The call to restructure U.S. schools "implies that something fundamental needs fixing. But what does restructuring really mean? What changes are called for? What are the changes meant to accomplish?" Valerie Lee of the University of Michigan and Julia Smith of the University of Rochester explore these questions in the July 1993 issue of the Sociology of Education.
I would disagree that "something fundamental needs fixing" systemwide, as noted in "The Third Bracey Report on the Condition of Public Education," which appears elsewhere in this issue. I would argue that we need restructuring because we now know a lot about how people learn that is not in accord with a 25-kids-in-a-box instructional model. But I would certainly concur that "restructuring" is a fuzzy term and that we don't know what, if anything, happens in restructured schools.
To see if anything had actually changed in middle schools that claimed that they had restructured, Lee and Smith pulled a nationally representative sample from the eighth-grade database of the National Education Longitudinal Study (NELS) begun in 1988. Because restructuring is such a muddy term, the researchers established several ways of measuring it. Citing evidence that collaboration leads to improved outcomes, they examined schools that reported engaging in team teaching. Given the largely negative findings on ability grouping, they looked for schools that reported heterogeneous grouping practices. To uncover changes in the rigidity of the bureaucracy, they looked at data from schools that had reduced or eliminated departmentalization. Finally, they constructed a 16-item index of restructuring.
They hypothesized that schools that exhibited these features of restructuring would have students who achieved more, who were more academically engaged in their work, and who engaged in fewer at-risk behaviors. Achievement was measured with the NELS tests. Academic engagement was judged from student reports on the frequency of coming to class with appropriate supplies, books, and homework; on the time spent per week on homework; and on whether a student felt bored in school. Indications of at-risk behavior included coming late to school, warnings received by parents about behavior, being sent home for misbehavior, and skipping school.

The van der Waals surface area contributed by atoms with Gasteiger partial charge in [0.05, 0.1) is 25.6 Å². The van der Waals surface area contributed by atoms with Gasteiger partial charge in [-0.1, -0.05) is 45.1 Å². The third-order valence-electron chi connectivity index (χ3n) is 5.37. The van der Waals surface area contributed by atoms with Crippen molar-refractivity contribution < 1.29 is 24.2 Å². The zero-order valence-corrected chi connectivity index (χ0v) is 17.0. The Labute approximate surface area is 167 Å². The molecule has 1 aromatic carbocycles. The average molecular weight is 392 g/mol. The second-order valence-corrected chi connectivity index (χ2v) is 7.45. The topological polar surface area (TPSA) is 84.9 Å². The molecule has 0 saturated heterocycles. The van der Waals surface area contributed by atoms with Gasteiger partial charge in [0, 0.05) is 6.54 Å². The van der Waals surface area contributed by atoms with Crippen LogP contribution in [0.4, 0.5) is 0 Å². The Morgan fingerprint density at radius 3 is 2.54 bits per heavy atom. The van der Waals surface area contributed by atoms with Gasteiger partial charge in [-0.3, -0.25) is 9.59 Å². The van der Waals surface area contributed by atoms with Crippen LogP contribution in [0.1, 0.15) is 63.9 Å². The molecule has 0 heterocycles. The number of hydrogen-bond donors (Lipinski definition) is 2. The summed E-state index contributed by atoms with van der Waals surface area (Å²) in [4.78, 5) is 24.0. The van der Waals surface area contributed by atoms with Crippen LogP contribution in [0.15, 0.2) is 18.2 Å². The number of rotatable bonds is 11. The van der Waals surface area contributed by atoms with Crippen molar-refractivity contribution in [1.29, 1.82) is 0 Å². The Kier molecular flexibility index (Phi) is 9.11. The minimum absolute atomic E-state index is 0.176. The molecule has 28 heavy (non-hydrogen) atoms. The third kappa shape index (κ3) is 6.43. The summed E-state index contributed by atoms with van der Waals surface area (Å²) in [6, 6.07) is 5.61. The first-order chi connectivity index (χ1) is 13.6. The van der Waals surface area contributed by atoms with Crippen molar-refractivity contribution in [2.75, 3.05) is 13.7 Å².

Lee and Smith hypothesized that students who attended restructured schools would score better on these variables than those who did not. The researchers also hypothesized that restructured schools would distribute achievement more equitably. Finally, they took a look at the relationship between achievement and engagement and the number of students in a grade.
The researchers concluded that "the pattern of associations for school restructuring demonstrated here offers general support for our hypotheses. Although the magnitude of relationships is generally modest, elements of restructuring are positively associated with academic achievement and engagement with schooling of American eighth-graders."
Team teaching and reduced departmentalization were related to higher achievement, although heterogeneous grouping was not. Heterogeneous grouping did produce a more equitable distribution of achievement, however. Restructuring produced modest effects on the measures of academic engagement, but it also increased the prevalence of at-risk behaviors. It is not clear why this last outcome occurs, but one could conjecture that some at-risk students might function better in a more structured setting. To the extent that the restructuring Lee and Smith studied might be associated with more "freedom" for students, some students might not be able to use this freedom to their advantage.
Schools with smaller eighth-grade classes showed higher achievement, higher engagement, and less departmentalization. Less departmentalization, in turn, meant less separation of eighth-graders from other students. Lee and Smith conclude that "early adolescents fare better in schools in which their age group is not isolated and that they are likely to demonstrate higher achievement and more engagement with academics in smaller schools. …